|Systematic (IUPAC) name|
|(7R)-3-Methyl-7- (α- D -phenylglycylamino) -3-cephem-4-carboxylic acid monohydrate|
|Trade names||Keflex, Cepol, Ceporexine, Ceporex|
|Licence data||US FDA:|
|Metabolism||80% excreted unchanged in urine within 6 hours of administration|
|Half-life||For an adult with normal renal function, the serum half-life is 0.5–1.2 hours|
|Melting point||326.8 °C (620.2 °F)|
|(what is this?)|
Cefalexin (INN, BAN) or cephalexin (USAN, AAN) // is an antibiotic that can treat a number of bacterial infections. It kills gram-positive and some gram-negative bacteria by disrupting the growth of the bacterial cell wall. Cefalexin is a beta-lactam antibiotic within the class of first-generation cephalosporins. It works similarly to other agents within this class, including intravenous cefazolin, but can be taken by mouth.
Cefalexin can treat certain bacterial infections, including those of the middle ear, bone and joint, skin, and urinary tract. It may also be used for certain types of pneumonia, strep throat, and to prevent bacterial endocarditis. Cefalexin is not effective against infections caused by methicillin-resistant Staphylococcus aureus (MRSA), Enterococcus, or Pseudomonas. Like other antibiotics, cefalexin cannot treat viral infections, such as the flu, common cold or acute bronchitis. Cefalexin can be used in those who have mild or moderate allergies to penicillin. However, it is not recommended in those with severe penicillin allergies.
Common side effects include upset stomach and diarrhea. An allergic reaction and infection with Clostridium difficile, a type of diarrhea, is also possible. To date, no evidence of harm to the baby has been found when used during pregnancy or breast feeding. It can be used in children and those over 65 years of age. Those with kidney problems may require a decrease in dose.
In 2012, cefalexin was one of the top 100 most prescribed medications in the United States. In Canada, it was the 5th most common antibiotic used in 2013. In Australia, it is one of the top 15 most prescribed medications. Cefalexin was developed in 1967 and first marketed in 1969 and 1970 by a number of companies, including Glaxo Wellcome and Eli Lilly and Company under the names Keflex and Ceporex, among others. Generic drug versions are available under several other trade names and are not very expensive. Cefalexin is on the World Health Organization's List of Essential Medicines, the most important medications needed in a health system.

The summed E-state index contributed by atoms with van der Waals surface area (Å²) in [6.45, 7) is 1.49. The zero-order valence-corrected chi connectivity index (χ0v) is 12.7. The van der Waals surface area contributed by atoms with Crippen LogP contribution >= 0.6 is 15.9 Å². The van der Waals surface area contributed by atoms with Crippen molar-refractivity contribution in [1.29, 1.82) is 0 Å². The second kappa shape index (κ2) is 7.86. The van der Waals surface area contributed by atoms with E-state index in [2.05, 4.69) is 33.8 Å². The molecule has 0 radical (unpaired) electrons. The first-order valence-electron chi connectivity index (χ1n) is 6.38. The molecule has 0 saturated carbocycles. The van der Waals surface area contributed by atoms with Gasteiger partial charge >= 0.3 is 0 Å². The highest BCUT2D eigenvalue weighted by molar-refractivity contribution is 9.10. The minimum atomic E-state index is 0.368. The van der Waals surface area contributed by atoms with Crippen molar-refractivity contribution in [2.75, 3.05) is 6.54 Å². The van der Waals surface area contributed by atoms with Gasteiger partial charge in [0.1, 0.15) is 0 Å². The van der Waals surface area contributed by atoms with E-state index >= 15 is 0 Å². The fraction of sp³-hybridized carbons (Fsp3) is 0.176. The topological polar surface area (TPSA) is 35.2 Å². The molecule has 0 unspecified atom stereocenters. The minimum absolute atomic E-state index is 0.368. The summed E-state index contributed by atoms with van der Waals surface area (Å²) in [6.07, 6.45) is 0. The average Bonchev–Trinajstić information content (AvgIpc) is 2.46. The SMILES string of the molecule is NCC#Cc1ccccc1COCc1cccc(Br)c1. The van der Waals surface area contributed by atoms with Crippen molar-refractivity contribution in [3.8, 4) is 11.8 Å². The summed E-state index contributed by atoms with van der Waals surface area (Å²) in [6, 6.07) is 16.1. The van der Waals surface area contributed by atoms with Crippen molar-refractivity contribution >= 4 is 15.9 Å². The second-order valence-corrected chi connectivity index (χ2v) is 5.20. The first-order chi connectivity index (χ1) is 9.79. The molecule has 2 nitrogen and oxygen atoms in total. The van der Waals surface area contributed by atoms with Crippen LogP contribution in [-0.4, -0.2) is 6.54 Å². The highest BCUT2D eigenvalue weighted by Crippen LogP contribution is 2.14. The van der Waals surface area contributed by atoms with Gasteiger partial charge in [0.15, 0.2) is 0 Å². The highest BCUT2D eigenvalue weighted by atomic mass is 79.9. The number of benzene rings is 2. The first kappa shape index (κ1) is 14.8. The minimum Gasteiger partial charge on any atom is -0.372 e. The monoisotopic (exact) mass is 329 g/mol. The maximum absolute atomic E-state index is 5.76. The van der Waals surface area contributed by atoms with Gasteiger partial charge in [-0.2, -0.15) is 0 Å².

Cefalexin can treat a number of bacterial infections including: otitis media, streptococcal pharyngitis, bone and joint infections, pneumonia, cellulitis, and urinary tract infections. It may be used to prevent bacterial endocarditis. It can also be used for the prevention of recurrent urinary-tract infections.
Cefalexin is a useful alternative to penicillins in patients with penicillin intolerance. For example, penicillin is the treatment of choice for respiratory tract infections caused by Streptococcus, but cefalexin may be used as an alternative in penicillin-intolerant patients. Caution must be exercised when administering cephalosporin antibiotics to penicillin-sensitive patients, because cross sensitivity with beta-lactam antibiotics has been documented in up to 10% of patients with a documented penicillin allergy.
The most common adverse effects of cefalexin, like other oral cephalosporins, are gastrointestinal (stomach area) disturbances and hypersensitivity reactions. Gastrointestinal disturbances include nausea, vomiting, and diarrhea. The more common being diarrhea. Hypersensitivity reactions include skin rashes, urticaria, fever, and anaphylaxis. Pseudomembranous colitis and Clostridium difficile has been reported with use of cefalexin.
Signs and symptoms of an allergic reaction include rash, itching, swelling, trouble breathing, or red, blistered, swollen, or peeling skin. Overall, cefalexin allergy occurs in less than 0.1% of patients, but it is seen in 1% to 10% of patients with a penicillin allergy.
Pregnancy and breastfeeding
It is pregnancy category B in the United States and category A in Australia, meaning that no evidence of harm has been found after being taken by many pregnant women. Use during breast feeding is generally safe.
Like other β-lactam antibiotics, renal excretion of cefalexin is delayed by probenecid. Alcohol consumption does not have a negative interaction with cefalexin, but reduces the rate at which it is absorbed. Cefalexin also interacts with metformin, an antidiabetic drug, and this can lead to higher concentrations of metformin in the body.
Mechanism of action
Cefalexin is a beta-lactam antibiotic of the cephalosporin family. It is bactericidal and acts by inhibiting synthesis of the peptidoglycan layer of the bacterial cell wall. As cefalexin closely resembles d-alanyl-d-alanine, an amino acid ending on the peptidoglycan layer of the cell wall, it is able to irreversibly bind to the active site of PBP, which is essential for the synthesis of the cell wall. It is most active against gram-positive cocci, and has moderate activity against some gram-negative bacilli. However, some bacterial cells have the enzyme β-lactamase, which allows the cell to be immune to cefalexin.
Society and culture
Cefalexin is on the World Health Organization's List of Essential Medicines, the most important medications needed in a health system. The World Health Organization classifies cephalexin as a highly important antimicrobial in their list of Critically Important Antimicrobials for Human Medicine.
Other common names for cefalexin include Cefadal, Derantel, Mecilex, Medoxine, Xahl, and Tokiolexin.
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